Mui Ne, Vietnam: A Photo Essay – Page Three
By Kelly Westhoff
We made our way upriver, following what was called the Fairy Spring. At first, we walked through greenery on both banks, but soon the trees fell away on one side, revealing the source of the red sand. Burnt-red canyon walls of soft, crumbling rock rose into the air. On occasion, the canyon walls gave way to different rock formations that were eerily white next to the red, red sand.
Shady spots were few and far between. So were other tourists. We started wondering whether or not we’d been sent down a blind trail. The red sand stream just kept stretching on and on. Where was this waterfall?
We caught sight of a trail leading up one of the river banks and guessed we were to take it. Finally, finally, we found some shade. And we finally found the waterfall. Sadly, it was an unimpressive dribble that we couldn’t see because so much vegetation was growing about it. We turned around and headed right back down that red, red river.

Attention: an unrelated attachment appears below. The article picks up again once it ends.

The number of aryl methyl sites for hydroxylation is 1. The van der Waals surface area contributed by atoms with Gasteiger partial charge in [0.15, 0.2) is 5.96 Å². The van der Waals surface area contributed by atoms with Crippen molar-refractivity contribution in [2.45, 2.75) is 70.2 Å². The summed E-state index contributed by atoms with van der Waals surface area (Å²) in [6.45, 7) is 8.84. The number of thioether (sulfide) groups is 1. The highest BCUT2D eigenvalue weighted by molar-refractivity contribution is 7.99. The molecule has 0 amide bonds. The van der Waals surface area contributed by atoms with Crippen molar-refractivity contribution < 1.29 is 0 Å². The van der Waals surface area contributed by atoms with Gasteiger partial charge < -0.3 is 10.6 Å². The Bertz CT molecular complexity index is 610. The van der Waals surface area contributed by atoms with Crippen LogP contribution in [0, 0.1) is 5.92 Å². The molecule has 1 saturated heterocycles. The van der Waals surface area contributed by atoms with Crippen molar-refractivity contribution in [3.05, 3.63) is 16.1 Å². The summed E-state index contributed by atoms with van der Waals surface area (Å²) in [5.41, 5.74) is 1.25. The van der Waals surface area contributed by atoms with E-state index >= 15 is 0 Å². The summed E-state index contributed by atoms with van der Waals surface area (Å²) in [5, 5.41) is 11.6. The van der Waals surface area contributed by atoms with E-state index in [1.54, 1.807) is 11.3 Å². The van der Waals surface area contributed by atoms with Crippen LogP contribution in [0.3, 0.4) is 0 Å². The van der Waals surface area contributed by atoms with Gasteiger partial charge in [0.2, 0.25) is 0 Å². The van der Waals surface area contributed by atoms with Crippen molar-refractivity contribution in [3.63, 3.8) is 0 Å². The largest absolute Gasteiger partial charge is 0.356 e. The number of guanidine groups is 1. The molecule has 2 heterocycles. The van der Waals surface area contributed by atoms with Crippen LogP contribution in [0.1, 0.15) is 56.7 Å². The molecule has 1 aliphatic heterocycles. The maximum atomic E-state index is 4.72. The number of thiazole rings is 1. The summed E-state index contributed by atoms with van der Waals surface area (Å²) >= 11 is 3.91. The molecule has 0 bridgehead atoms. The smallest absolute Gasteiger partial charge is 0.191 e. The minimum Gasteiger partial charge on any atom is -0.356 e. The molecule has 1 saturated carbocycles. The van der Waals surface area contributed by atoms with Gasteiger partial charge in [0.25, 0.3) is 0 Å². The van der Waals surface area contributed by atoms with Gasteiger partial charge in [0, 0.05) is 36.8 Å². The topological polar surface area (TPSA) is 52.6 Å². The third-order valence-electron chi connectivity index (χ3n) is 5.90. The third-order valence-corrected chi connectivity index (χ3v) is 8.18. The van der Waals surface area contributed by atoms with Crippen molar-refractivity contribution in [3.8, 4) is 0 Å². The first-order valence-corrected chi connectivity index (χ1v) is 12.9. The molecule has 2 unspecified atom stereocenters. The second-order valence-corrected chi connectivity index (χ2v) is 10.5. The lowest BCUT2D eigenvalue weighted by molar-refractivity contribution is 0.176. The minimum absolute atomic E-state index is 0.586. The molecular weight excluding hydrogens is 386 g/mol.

The next stop on our tour was an area of enormous sand dunes. We watched the dunes approach from the back of the Jeep. They glistened in the strong, afternoon sun. Sometimes they twinkled diamond white; other times they glowed a deep auburn. The dunes rose up out of — in all seriousness — the middle of nowhere and occupied the far side of a sapphire blue lake.
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